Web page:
Kadaga Wants Community Child Protection Mechanisms Revived


sale geneva; font-size: small; line-height: 200%;”>In her address to celebrants at the third national day of prayer and action for children at Hotel Africana in Kampala during the weekend, sales the Speaker of Parliament Hon. Rebecca Kadaga expressed concern over the lack of a shared community parental spirit to protect children against violence and abuse.

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“Even with efforts by government departments, religious leaders and civil society organisations, Uganda’s Children continue to suffer violence in one form or another. The rate of defilement and early marriages remain high across the country. This adversely affects the psychological state of many children and compromises their ability to focus on the future they desire,” Speaker Kadaga told celebrants.

She noted that some of the parents had abandoned their duty of providing protection for their children.

The Speaker expressed concern over reports that indicate defilement being perpetuated by relatives, neighbours and other close acquaintances.

Rt.Hon. Kadaga reaffirmed Parliament’s commitment to ending child abuse and called for tabling of amendments to the current Childrens’Act to improve child protection.

She appealed to the Uganda Police to improve child rights protection through the arrest and prosecution of offenders.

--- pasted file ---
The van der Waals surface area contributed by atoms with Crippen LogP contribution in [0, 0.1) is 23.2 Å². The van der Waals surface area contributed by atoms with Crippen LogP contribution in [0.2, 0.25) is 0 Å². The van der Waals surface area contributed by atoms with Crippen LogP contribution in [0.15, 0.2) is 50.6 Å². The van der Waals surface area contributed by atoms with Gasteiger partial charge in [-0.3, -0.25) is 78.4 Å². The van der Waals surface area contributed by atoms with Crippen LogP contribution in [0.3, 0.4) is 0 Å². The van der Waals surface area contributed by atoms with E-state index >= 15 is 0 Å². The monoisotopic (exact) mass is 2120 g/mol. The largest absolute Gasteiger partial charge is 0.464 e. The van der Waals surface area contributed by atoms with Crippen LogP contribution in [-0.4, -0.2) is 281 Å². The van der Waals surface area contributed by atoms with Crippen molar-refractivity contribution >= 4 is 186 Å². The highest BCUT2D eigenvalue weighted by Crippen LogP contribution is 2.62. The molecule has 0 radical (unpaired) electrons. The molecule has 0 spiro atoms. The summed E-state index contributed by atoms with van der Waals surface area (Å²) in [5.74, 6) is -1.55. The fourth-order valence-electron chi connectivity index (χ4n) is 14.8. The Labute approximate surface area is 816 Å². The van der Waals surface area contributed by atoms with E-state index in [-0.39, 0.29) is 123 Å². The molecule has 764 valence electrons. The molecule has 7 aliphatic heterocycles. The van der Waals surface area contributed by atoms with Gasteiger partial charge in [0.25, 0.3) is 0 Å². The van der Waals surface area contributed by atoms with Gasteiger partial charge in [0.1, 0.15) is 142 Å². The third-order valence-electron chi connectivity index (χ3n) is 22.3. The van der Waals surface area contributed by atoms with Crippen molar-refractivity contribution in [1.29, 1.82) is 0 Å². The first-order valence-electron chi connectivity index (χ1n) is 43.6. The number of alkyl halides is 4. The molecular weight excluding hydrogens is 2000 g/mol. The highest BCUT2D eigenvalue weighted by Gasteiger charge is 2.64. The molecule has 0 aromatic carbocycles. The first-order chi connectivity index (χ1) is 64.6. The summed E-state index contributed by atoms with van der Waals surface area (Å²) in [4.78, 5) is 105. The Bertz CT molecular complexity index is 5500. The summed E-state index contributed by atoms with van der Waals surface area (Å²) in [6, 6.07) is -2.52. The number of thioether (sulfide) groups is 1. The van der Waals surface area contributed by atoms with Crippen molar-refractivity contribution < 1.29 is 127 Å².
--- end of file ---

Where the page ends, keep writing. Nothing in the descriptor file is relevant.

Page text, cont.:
May Anyabolu the UNICEF deputy representative in Uganda decried the rising rates of child abuse and urged religious leaders to use communal prayers in churches and mosques to preach against violence.

According to a Parliament statement, Kadaga said many cases of child abuse remain largely unreported and invisible because of the trauma it inflicts on the victims and survivors. Anyabolu noted that mental scars caused by violence affect children for a life time.

The 2012 annual crime report of the Uganda Police Force indicates an increase in defilement by 5 percent with over 8,000 cases reported.

Another report by the Ministry of Gender, Labour and Social Development notes that 66.4 percent of children have suffered from sexual violence, including inappropriate touching, verbal sexual abuse and actual forced intercourse.

This year’s national day of prayer for children brought together legislators, civil society organisations, and the clergy who reaffirmed the need for action against child violence.


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